University VP candidate: Fundraising is key

August 1, 2008

By hammersmith

[Source: Arizona Republic, Ken Alltucker] – The University of Arizona’s top candidate for the position of vice president of health affairs said medical school campuses in both Tucson and Phoenix can thrive as long as administrators raise enough money from public and private sources.

William M. Crist acknowledged the Tucson medical school faculty’s concerns that the new Phoenix campus is draining resources are legitimate. But he said the answer lies in cooperation and the need to raise “buckets of money” to satisfy both campuses.

“The sky is the limit in Phoenix, and the sky is the limit in Tucson,” said Crist, who on Thursday answered questions from faculty and staff. “The amount of resources that are in Phoenix are enormous.”

Crist, dean of the University of Missouri-Columbia School of Medicine, is the sole finalist named from a short list compiled by UA President Robert Shelton and UA Executive Vice President and Provost Meredith Hay. Hay previously worked with Crist at the University of Missouri.

Shelton created the new position as part of a restructuring to provide oversight of the university’s health sciences center, including both medical school campuses, colleges of pharmacy, public health and nursing and Arizona Cancer Center.

The move follows reports of concern among faculty and staff over the roles of both medical school campuses and the resignation of medical school deans in Phoenix and Tucson.

The dean of the College of Medicine-Phoenix, Edward “Ted” Shortliffe, resigned this year after College of Medicine Dean Keith Joiner changed Shortliffe’s title from dean to vice dean. Last month, Shelton announced Joiner would resign, too.

Shelton and Hay want to hire Crist or another candidate by September. One of the incoming vice president’s first duties will be to hire deans for both medical school campuses.

The UA’s Phoenix medical school is considered an important part of the city’s downtown redevelopment plans and a trigger for a biomedical campus anchored by research groups such as the Translational Genomics Research Institute and the International Genomics Consortium.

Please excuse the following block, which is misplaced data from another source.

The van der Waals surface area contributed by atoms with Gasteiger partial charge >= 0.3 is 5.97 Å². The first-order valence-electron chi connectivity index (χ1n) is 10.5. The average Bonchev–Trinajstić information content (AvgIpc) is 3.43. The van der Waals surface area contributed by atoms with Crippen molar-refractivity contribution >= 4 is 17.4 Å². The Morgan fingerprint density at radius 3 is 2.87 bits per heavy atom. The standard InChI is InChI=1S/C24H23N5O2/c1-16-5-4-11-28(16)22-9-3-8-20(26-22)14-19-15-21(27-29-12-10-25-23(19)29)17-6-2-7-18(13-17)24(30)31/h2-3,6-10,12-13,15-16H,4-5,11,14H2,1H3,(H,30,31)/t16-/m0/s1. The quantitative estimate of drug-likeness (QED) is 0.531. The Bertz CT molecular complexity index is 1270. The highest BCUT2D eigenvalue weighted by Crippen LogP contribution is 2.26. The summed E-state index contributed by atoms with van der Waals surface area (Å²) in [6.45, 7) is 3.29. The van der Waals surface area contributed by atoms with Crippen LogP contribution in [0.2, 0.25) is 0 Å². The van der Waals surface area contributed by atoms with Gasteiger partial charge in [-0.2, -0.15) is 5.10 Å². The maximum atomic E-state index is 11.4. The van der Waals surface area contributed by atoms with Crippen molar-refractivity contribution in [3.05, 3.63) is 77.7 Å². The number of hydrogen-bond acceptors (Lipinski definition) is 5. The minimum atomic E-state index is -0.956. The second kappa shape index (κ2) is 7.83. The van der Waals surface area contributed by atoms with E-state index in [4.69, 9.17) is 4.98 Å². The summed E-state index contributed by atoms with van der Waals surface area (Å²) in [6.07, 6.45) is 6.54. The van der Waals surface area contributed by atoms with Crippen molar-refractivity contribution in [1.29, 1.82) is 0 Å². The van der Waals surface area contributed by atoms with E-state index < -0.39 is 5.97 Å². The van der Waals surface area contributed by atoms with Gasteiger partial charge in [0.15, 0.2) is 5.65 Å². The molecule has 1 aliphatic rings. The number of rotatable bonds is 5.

Crist, who has already met with several Phoenix-area hospital executives and researchers such as TGen President Jeffrey Trent, said a key part of his job would be facilitating relationships and bolstering fundraising.

Since becoming Missouri’s medical-school dean in 2000, Crist raised more than $100 million in gifts and pledges, and the school’s endowment grew more than 150 percent, to $80 million.

“I’m a hard guy to say ‘no’ to,” Crist said of his fundraising track record.

Crist added that he doesn’t believe a new downtown Phoenix teaching hospital is critical to the success of the burgeoning medical school campus. Hospitals near downtown, such as St. Joseph’s Hospital & Medical Center, Banner Good Samaritan, Maricopa Medical Center and Phoenix Children’s Hospital, all can provide Phoenix medical students enough space to train and hone their skills.

“How many hospitals you build should be determined by what you need; that is determined by the patient population,” Crist said in an interview after speaking to staff and faculty. “The real question is whether you need a hospital. That should be the question, not because you need one for a medical school.”

Harvard Medical School, for example, sends its students to more than a half-dozen hospitals near its campus. He believes a similar model can be used in Phoenix.

Banner Health and UA struck a tentative pact to build a downtown hospital, but the deal fell apart over disagreements on the hospital’s size and who should pay the salaries of about 300 teaching physicians.

Maricopa Integrated Health Systems CEO Betsey Bayless said the county health district still needs to replace its aging Maricopa Medical Center, and she believes a partnership with UA is still possible.

“I think we are still open to building in conjunction with the university,” Bayless said. “We are also open to staying on our campus.”

Maricopa was an early, unsuccessful suitor to build a downtown hospital with UA. The Maricopa-UA deal fell apart after the university reached a tentative deal with Banner Health.